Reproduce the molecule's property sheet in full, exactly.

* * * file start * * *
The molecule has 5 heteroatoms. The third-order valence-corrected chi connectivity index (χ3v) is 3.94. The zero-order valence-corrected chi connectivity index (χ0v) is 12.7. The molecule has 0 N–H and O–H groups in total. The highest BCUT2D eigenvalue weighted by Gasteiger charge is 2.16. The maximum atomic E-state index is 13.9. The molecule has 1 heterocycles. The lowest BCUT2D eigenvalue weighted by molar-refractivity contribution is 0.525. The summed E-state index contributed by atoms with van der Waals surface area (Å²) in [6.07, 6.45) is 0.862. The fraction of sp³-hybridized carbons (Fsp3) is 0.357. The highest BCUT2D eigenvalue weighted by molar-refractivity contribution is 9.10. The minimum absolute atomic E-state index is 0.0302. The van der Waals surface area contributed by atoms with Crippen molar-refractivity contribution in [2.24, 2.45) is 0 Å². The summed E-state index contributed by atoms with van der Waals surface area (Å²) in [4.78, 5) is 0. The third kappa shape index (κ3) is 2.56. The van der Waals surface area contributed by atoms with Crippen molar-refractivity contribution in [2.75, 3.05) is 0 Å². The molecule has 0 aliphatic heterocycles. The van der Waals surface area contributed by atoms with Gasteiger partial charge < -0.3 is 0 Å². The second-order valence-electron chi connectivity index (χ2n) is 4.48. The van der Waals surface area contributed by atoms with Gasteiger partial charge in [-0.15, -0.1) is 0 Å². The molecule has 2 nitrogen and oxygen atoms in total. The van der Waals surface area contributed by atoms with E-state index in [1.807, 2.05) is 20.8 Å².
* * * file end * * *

The molecule has 5 heteroatoms. The third-order valence-corrected chi connectivity index (χ3v) is 3.94. The zero-order valence-corrected chi connectivity index (χ0v) is 12.7. The molecule has 0 N–H and O–H groups in total. The highest BCUT2D eigenvalue weighted by Gasteiger charge is 2.16. The maximum atomic E-state index is 13.9. The molecule has 1 heterocycles. The lowest BCUT2D eigenvalue weighted by molar-refractivity contribution is 0.525. The summed E-state index contributed by atoms with van der Waals surface area (Å²) in [6.07, 6.45) is 0.862. The fraction of sp³-hybridized carbons (Fsp3) is 0.357. The highest BCUT2D eigenvalue weighted by molar-refractivity contribution is 9.10. The minimum absolute atomic E-state index is 0.0302. The van der Waals surface area contributed by atoms with Crippen molar-refractivity contribution in [2.24, 2.45) is 0 Å². The summed E-state index contributed by atoms with van der Waals surface area (Å²) in [4.78, 5) is 0. The third kappa shape index (κ3) is 2.56. The van der Waals surface area contributed by atoms with Crippen molar-refractivity contribution in [2.75, 3.05) is 0 Å². The molecule has 0 aliphatic heterocycles. The van der Waals surface area contributed by atoms with Gasteiger partial charge < -0.3 is 0 Å². The second-order valence-electron chi connectivity index (χ2n) is 4.48. The van der Waals surface area contributed by atoms with Gasteiger partial charge in [-0.15, -0.1) is 0 Å². The molecule has 2 nitrogen and oxygen atoms in total. The van der Waals surface area contributed by atoms with E-state index in [1.807, 2.05) is 20.8 Å².